The revamped Munster SHC presents a new challenge for every county, not least in terms of squad management as four games are played over a five-week period.
THE revamped Munster SHC presents a new challenge for every county, not least in terms of squad management as four games are played over a five-week period.
While Cork were without Alan Cadogan on Sunday and will be against against Tipperary, Conor Lehane believes that there are sufficient human resources to deal with players being out.
‘This year, the panel is 10 times more vital, everybody knows that,’ he said. ‘The amount of matches there are and injuries and fellas getting tired at the end of games, but all the subs who came on were unreal.
‘You can tell their attitude is unreal, you see it in training but when you see it done, out where it’s supposed to be, you take a lot of pride in that.
‘It was very unfortunate Alan was out, he’s a top-class player, but our attitude is that, regardless of who’s out, we’ve players to come in, same way if I was out, if anyone else was out.’
While Lehane accepts that starting with a win can never be a bad thing, at the same time, he doesn’t read too much into it beyond the two points, having seen Cork stutter in the league during the spring, despite beating Kilkenny in their first match.
‘Winning the first game is huge, but then we won the first league game at home against Kilkenny and lost every game after that, there’s no rite of passage that says if you win your first game, you’re sorted.
‘There is a bit of pressure off, but next week it’s Tipp, we’ve a few days to recover and we’re back out again. It’ll be an intense game and Tipp are after losing, so they’ll be gunning for road again.’
A year ago, Cork went to Thurles with few expecting them to beat the then-All-Ireland champions, Tipperary, surprising everybody with a 2-27 to 1-26 win. Prior to this year’s championship, the bookmakers didn’t appear to take the Rebels’ status as provincial title-holders into account but that doesn’t bother Lehane.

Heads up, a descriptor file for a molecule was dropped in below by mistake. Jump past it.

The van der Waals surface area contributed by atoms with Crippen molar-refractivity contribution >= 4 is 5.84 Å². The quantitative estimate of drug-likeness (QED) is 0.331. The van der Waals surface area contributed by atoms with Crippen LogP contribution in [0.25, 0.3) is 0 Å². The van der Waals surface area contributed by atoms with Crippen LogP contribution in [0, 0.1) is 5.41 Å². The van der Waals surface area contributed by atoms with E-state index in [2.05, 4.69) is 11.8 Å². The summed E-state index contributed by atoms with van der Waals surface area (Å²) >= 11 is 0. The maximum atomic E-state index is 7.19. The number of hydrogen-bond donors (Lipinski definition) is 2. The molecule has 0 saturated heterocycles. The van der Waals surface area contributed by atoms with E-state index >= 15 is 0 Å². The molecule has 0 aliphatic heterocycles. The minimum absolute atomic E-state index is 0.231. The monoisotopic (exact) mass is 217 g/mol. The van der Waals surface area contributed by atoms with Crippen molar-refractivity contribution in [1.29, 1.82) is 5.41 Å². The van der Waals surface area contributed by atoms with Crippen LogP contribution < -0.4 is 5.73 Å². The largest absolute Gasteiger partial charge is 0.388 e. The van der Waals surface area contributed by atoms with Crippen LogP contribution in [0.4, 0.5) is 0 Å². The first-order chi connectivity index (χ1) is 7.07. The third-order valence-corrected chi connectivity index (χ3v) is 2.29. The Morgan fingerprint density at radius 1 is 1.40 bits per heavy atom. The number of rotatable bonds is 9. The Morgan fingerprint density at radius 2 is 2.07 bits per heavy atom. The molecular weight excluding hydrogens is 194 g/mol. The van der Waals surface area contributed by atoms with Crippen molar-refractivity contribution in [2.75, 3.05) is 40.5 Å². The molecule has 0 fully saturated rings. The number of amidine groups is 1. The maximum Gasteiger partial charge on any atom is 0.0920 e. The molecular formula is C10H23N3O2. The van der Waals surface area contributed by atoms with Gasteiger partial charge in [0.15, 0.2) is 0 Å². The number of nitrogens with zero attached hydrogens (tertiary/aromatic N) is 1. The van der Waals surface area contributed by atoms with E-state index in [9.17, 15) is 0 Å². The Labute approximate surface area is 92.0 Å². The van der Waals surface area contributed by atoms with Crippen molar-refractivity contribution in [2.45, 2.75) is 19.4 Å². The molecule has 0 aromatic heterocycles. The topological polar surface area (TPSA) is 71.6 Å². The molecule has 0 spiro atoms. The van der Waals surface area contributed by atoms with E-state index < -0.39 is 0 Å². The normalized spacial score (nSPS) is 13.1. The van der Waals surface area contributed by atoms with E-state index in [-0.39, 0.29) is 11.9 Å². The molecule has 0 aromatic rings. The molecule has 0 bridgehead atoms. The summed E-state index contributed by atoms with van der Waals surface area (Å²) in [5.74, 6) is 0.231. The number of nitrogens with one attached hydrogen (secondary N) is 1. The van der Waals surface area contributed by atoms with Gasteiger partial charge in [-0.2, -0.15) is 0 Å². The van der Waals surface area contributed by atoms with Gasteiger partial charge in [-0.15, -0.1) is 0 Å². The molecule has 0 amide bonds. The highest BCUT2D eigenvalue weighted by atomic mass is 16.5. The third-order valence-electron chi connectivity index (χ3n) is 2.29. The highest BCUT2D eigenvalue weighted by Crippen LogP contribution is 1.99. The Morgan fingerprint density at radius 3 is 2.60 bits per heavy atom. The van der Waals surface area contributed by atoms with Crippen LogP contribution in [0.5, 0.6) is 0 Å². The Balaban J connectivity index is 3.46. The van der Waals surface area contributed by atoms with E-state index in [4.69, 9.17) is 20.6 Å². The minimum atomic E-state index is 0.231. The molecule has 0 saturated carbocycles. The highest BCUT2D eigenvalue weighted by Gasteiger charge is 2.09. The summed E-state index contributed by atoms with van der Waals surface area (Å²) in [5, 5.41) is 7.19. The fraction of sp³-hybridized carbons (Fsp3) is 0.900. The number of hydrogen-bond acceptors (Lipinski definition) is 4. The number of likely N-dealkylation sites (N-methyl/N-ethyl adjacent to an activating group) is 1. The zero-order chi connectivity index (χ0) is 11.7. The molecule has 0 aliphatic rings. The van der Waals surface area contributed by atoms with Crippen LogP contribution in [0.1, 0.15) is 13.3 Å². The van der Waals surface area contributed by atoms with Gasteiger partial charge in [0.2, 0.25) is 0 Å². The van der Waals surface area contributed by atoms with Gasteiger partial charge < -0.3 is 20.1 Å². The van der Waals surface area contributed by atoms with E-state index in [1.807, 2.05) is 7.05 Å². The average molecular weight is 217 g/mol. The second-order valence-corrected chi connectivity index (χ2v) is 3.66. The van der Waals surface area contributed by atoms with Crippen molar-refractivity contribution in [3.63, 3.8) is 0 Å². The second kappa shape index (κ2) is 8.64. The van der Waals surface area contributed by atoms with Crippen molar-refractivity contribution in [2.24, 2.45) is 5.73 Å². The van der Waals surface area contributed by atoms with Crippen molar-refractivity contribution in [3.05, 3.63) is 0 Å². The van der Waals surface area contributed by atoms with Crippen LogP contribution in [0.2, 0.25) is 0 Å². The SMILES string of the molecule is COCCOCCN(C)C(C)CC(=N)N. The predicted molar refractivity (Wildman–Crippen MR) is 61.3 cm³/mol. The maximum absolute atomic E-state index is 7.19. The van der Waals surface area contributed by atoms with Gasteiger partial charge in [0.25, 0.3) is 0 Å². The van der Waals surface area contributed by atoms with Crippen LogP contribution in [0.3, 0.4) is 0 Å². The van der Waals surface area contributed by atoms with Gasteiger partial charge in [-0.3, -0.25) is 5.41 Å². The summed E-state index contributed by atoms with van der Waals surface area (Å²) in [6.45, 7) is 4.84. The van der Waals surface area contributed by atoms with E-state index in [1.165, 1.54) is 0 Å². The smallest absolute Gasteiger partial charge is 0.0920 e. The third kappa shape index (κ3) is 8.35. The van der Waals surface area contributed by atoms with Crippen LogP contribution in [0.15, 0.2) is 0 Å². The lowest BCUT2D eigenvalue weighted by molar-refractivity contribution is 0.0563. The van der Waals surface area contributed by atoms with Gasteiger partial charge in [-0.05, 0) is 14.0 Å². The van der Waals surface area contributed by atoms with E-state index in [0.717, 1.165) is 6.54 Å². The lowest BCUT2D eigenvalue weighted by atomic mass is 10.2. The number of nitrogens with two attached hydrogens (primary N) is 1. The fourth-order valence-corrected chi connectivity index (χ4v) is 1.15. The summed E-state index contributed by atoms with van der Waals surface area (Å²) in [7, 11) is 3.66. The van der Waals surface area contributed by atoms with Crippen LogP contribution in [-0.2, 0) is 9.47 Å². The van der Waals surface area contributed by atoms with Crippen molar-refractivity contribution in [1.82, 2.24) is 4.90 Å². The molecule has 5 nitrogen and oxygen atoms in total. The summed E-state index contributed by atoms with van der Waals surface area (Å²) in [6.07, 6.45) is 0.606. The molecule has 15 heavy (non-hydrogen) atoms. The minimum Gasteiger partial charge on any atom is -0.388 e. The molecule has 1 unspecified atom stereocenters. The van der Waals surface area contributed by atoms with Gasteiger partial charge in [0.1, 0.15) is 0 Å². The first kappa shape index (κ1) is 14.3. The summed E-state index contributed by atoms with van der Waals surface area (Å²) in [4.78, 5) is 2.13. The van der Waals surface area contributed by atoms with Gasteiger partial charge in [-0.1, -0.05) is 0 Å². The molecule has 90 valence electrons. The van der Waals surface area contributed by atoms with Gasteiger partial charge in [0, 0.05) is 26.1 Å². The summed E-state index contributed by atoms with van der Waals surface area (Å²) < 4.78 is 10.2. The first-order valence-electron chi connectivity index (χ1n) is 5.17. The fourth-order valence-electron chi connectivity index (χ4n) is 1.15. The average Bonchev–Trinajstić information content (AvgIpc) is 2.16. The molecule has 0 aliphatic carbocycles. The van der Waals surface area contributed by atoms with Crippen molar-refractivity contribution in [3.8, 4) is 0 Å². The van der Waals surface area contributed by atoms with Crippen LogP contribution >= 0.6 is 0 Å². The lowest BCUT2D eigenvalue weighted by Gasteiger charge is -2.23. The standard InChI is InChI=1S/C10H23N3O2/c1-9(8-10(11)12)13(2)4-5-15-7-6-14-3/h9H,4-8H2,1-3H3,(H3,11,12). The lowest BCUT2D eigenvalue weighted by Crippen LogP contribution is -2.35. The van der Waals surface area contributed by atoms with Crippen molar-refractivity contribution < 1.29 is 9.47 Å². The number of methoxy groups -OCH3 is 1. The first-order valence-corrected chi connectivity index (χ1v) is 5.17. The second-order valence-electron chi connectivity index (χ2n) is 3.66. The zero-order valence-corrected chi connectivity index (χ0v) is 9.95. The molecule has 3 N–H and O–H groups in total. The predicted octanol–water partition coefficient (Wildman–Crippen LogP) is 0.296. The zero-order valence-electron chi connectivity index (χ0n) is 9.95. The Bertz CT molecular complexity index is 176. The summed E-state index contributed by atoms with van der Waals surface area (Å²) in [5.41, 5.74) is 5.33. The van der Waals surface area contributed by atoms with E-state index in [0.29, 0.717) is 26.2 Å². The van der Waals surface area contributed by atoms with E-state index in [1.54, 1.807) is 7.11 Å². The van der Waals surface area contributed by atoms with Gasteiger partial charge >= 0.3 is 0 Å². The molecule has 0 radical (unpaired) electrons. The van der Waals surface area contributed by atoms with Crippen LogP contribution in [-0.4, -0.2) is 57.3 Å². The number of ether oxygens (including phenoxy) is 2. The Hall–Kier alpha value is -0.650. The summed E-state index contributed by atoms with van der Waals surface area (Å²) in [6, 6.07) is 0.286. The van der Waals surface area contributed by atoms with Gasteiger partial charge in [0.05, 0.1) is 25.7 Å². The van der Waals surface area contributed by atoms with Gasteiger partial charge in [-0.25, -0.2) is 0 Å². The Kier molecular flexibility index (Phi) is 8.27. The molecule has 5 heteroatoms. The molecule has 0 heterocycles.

‘We’re used to it, that makes no difference to us,’ he said.
‘If it was an issue, you’d just be getting caught up in what people say, you’re going to get distracted then from what you should be doing.
‘We try to do our best out there and results take care of themselves then. We’ll just regroup from the Clare game and take what we learned and hopefully apply it for Tipp.’
Lehane’s second-half goal was the product of desire from Patrick Horgan to keep Shane Kingston’s wayward shot in play coupled with the Midleton man gambling that a run goalwards might reap dividends.
‘To be honest, it was one of those shots where you’d have forgiven him if he’d left it off,’ he said.
‘It was just going wide, but in fairness to him, for an ould lad who’s turning 30, he’s still able to jump fairly high!
‘It was unbelievable from him, he had no right going for it, but he still didn’t give up and it just kind of fell straight in front of me, it was more about hitting the hurley and going in than anything, it popped up perfectly.’
Lehane was the player who collided with Robbie O’Flynn before that, with the game held up for nine minutes as the attacker was treated. Was it tough not to lose concentration?
‘A bit,’ Lehane said, ‘but it’s something that we pride ourselves on, really, no matter what situation happens, you just keep focused.
‘When Robbie got injured, everyone got a bit rattled; it was awful. You have to regroup and say, “Look, nothing’s going to change now, we’ll find out after the game,” Robbie’d do the same himself, it’s about a team effort.
‘Thank God he’s okay now, but regrouping and going again regardless of the situation is what it’s all about.’